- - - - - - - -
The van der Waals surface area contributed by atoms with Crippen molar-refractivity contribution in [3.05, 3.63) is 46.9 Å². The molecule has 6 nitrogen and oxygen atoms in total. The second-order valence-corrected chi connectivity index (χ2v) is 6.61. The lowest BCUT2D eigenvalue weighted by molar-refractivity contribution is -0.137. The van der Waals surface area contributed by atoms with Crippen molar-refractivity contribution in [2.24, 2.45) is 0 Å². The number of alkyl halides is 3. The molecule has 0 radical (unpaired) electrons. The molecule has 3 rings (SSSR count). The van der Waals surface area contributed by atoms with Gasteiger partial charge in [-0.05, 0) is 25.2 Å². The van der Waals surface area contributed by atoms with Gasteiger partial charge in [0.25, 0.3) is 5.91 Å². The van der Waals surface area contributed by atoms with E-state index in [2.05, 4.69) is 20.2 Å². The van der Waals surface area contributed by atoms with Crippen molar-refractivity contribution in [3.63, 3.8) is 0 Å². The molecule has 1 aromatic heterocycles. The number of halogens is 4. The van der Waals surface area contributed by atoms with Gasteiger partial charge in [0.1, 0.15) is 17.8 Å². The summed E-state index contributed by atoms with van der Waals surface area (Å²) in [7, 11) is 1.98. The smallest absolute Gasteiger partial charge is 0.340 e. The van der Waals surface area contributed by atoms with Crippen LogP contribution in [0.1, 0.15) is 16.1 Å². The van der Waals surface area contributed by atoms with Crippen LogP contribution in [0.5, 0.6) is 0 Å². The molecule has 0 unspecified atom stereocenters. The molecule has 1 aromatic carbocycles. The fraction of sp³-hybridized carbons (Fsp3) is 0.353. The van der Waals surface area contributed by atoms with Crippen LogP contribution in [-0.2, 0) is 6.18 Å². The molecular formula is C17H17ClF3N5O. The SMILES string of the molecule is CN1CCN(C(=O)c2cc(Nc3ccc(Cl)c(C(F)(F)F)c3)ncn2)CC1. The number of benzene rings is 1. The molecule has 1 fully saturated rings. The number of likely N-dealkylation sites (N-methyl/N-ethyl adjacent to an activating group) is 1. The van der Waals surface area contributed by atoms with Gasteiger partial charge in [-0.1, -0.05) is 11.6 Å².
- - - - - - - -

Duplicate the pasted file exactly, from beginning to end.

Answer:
The van der Waals surface area contributed by atoms with Crippen molar-refractivity contribution in [3.05, 3.63) is 46.9 Å². The molecule has 6 nitrogen and oxygen atoms in total. The second-order valence-corrected chi connectivity index (χ2v) is 6.61. The lowest BCUT2D eigenvalue weighted by molar-refractivity contribution is -0.137. The van der Waals surface area contributed by atoms with Crippen molar-refractivity contribution in [2.24, 2.45) is 0 Å². The number of alkyl halides is 3. The molecule has 0 radical (unpaired) electrons. The molecule has 3 rings (SSSR count). The van der Waals surface area contributed by atoms with Gasteiger partial charge in [-0.05, 0) is 25.2 Å². The van der Waals surface area contributed by atoms with Gasteiger partial charge in [0.25, 0.3) is 5.91 Å². The van der Waals surface area contributed by atoms with E-state index in [2.05, 4.69) is 20.2 Å². The van der Waals surface area contributed by atoms with Crippen molar-refractivity contribution in [3.63, 3.8) is 0 Å². The molecule has 1 aromatic heterocycles. The number of halogens is 4. The van der Waals surface area contributed by atoms with Gasteiger partial charge in [0.1, 0.15) is 17.8 Å². The summed E-state index contributed by atoms with van der Waals surface area (Å²) in [7, 11) is 1.98. The smallest absolute Gasteiger partial charge is 0.340 e. The van der Waals surface area contributed by atoms with Crippen LogP contribution in [0.1, 0.15) is 16.1 Å². The van der Waals surface area contributed by atoms with Crippen LogP contribution in [0.5, 0.6) is 0 Å². The molecule has 0 unspecified atom stereocenters. The molecule has 1 aromatic carbocycles. The fraction of sp³-hybridized carbons (Fsp3) is 0.353. The van der Waals surface area contributed by atoms with Crippen LogP contribution in [-0.2, 0) is 6.18 Å². The molecular formula is C17H17ClF3N5O. The SMILES string of the molecule is CN1CCN(C(=O)c2cc(Nc3ccc(Cl)c(C(F)(F)F)c3)ncn2)CC1. The number of benzene rings is 1. The molecule has 1 fully saturated rings. The number of likely N-dealkylation sites (N-methyl/N-ethyl adjacent to an activating group) is 1. The van der Waals surface area contributed by atoms with Gasteiger partial charge in [-0.1, -0.05) is 11.6 Å².